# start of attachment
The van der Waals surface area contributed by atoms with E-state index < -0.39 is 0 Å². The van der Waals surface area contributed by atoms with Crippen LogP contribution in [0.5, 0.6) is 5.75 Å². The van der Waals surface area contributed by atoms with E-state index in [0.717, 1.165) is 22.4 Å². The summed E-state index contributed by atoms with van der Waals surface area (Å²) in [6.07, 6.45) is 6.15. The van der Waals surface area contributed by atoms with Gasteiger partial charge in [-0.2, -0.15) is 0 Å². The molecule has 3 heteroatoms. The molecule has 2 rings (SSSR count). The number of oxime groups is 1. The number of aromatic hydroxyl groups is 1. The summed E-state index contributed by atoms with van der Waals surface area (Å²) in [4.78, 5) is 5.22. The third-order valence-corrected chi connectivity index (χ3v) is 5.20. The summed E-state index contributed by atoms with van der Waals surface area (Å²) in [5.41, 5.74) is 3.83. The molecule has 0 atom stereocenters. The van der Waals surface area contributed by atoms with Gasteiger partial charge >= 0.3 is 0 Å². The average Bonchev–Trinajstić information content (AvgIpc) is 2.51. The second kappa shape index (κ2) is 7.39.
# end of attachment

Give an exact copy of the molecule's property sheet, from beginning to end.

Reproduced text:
The van der Waals surface area contributed by atoms with E-state index < -0.39 is 0 Å². The van der Waals surface area contributed by atoms with Crippen LogP contribution in [0.5, 0.6) is 5.75 Å². The van der Waals surface area contributed by atoms with E-state index in [0.717, 1.165) is 22.4 Å². The summed E-state index contributed by atoms with van der Waals surface area (Å²) in [6.07, 6.45) is 6.15. The van der Waals surface area contributed by atoms with Gasteiger partial charge in [-0.2, -0.15) is 0 Å². The molecule has 3 heteroatoms. The molecule has 2 rings (SSSR count). The number of oxime groups is 1. The number of aromatic hydroxyl groups is 1. The summed E-state index contributed by atoms with van der Waals surface area (Å²) in [4.78, 5) is 5.22. The third-order valence-corrected chi connectivity index (χ3v) is 5.20. The summed E-state index contributed by atoms with van der Waals surface area (Å²) in [5.41, 5.74) is 3.83. The molecule has 0 atom stereocenters. The van der Waals surface area contributed by atoms with Gasteiger partial charge >= 0.3 is 0 Å². The average Bonchev–Trinajstić information content (AvgIpc) is 2.51. The second kappa shape index (κ2) is 7.39.